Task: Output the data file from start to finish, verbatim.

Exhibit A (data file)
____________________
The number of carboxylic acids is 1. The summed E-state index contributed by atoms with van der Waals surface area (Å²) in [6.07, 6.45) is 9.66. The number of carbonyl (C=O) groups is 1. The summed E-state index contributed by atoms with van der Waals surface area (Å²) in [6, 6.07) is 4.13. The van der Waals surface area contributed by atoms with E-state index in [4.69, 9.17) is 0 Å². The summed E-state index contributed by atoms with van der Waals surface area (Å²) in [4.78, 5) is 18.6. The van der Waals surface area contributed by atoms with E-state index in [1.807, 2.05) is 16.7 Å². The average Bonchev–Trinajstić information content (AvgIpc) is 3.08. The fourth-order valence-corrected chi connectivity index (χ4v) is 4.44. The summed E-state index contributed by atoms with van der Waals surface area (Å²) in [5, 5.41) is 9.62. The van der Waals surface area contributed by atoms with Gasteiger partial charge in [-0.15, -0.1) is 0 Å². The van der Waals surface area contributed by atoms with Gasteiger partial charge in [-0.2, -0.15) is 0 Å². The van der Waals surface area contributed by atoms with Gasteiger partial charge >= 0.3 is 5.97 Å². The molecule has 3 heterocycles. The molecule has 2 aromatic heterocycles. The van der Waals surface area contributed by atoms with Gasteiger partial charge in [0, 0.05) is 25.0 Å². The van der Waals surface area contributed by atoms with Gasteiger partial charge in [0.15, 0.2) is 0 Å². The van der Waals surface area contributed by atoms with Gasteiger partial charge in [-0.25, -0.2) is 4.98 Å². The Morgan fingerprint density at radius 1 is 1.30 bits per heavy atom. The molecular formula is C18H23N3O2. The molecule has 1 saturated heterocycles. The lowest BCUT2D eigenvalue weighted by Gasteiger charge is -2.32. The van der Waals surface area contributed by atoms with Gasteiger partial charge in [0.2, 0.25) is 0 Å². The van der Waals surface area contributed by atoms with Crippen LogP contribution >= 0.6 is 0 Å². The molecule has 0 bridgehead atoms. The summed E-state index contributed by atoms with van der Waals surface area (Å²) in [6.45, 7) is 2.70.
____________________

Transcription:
The number of carboxylic acids is 1. The summed E-state index contributed by atoms with van der Waals surface area (Å²) in [6.07, 6.45) is 9.66. The number of carbonyl (C=O) groups is 1. The summed E-state index contributed by atoms with van der Waals surface area (Å²) in [6, 6.07) is 4.13. The van der Waals surface area contributed by atoms with E-state index in [4.69, 9.17) is 0 Å². The summed E-state index contributed by atoms with van der Waals surface area (Å²) in [4.78, 5) is 18.6. The van der Waals surface area contributed by atoms with E-state index in [1.807, 2.05) is 16.7 Å². The average Bonchev–Trinajstić information content (AvgIpc) is 3.08. The fourth-order valence-corrected chi connectivity index (χ4v) is 4.44. The summed E-state index contributed by atoms with van der Waals surface area (Å²) in [5, 5.41) is 9.62. The van der Waals surface area contributed by atoms with Gasteiger partial charge in [-0.15, -0.1) is 0 Å². The van der Waals surface area contributed by atoms with Gasteiger partial charge in [-0.2, -0.15) is 0 Å². The van der Waals surface area contributed by atoms with Gasteiger partial charge >= 0.3 is 5.97 Å². The molecule has 3 heterocycles. The molecule has 2 aromatic heterocycles. The van der Waals surface area contributed by atoms with Gasteiger partial charge in [0, 0.05) is 25.0 Å². The van der Waals surface area contributed by atoms with Gasteiger partial charge in [0.15, 0.2) is 0 Å². The van der Waals surface area contributed by atoms with Gasteiger partial charge in [-0.25, -0.2) is 4.98 Å². The Morgan fingerprint density at radius 1 is 1.30 bits per heavy atom. The molecular formula is C18H23N3O2. The molecule has 1 saturated heterocycles. The lowest BCUT2D eigenvalue weighted by Gasteiger charge is -2.32. The van der Waals surface area contributed by atoms with Gasteiger partial charge in [0.2, 0.25) is 0 Å². The van der Waals surface area contributed by atoms with Crippen LogP contribution >= 0.6 is 0 Å². The molecule has 0 bridgehead atoms. The summed E-state index contributed by atoms with van der Waals surface area (Å²) in [6.45, 7) is 2.70.